A Critical Examination of Household Food Practices in Saskatoon’s Inner City
Research Start-up Summary and Abstract:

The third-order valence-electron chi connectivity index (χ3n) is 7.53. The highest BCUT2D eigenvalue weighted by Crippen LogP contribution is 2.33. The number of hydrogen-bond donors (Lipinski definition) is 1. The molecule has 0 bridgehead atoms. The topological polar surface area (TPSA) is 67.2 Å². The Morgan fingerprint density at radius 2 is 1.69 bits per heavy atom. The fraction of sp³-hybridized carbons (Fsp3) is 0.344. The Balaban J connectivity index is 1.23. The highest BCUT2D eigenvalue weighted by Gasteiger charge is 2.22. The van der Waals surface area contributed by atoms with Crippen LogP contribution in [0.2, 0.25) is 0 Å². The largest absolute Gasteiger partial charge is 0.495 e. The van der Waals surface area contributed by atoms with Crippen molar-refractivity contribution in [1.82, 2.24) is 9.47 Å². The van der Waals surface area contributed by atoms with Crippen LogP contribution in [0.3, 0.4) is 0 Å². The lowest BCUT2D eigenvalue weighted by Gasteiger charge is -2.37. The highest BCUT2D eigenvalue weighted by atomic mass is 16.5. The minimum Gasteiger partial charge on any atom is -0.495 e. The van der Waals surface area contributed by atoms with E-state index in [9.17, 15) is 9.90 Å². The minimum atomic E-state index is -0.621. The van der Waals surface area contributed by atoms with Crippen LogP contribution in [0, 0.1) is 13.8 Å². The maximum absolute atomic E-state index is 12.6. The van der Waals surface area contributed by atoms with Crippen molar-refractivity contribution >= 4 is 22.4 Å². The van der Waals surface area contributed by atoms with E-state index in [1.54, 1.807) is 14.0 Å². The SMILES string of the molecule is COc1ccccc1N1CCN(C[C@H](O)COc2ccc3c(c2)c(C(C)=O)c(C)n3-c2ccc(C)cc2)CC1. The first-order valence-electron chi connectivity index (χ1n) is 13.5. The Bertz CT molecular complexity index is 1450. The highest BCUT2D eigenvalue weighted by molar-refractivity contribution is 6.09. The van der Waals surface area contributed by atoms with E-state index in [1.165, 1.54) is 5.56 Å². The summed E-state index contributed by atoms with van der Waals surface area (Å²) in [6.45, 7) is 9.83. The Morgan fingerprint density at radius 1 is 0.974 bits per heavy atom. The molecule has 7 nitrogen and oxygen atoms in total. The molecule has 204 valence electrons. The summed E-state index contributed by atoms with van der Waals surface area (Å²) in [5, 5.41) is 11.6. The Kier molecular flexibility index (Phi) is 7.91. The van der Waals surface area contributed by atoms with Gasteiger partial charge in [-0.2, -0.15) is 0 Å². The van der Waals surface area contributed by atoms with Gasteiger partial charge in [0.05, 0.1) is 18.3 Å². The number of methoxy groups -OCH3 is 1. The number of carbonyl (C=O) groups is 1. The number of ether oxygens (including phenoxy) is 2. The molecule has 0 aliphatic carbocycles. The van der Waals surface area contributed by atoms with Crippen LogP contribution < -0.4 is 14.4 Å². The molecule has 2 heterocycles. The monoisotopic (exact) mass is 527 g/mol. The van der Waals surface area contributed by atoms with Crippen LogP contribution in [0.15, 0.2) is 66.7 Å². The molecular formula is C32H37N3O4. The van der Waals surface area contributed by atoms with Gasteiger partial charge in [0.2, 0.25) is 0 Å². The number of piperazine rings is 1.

This research looks at how urban areas have become a locus for the development of alternative food networks. An alternative food network (AFN) is a broad term that encompasses networks of producers, consumers and other actors. They are alternatives to the standard industrial food supply, typically accessed through conventional grocery stores, which we assume are the dominant means of food procurement by the vast majority of urban people. AFN producers include, for example, farmers, hunters and gatherers. AFN ‘other actors’ include, amongst others, community- based food interventions, which are food procurement and healthy eating initiatives offered by a non-profit/charitable or health organization. While some community-based food interventions (such as Good Food Box or Fruit and Vegetable Market programs) target underserved groups, AFNs have been criticized as marginalizing people of lower socioeconomic status. Therefore the extent to which the urban poor are marginalized from or are in fact participating in emerging alternative networks is unclear because AFNs in urban areas have been under-studied.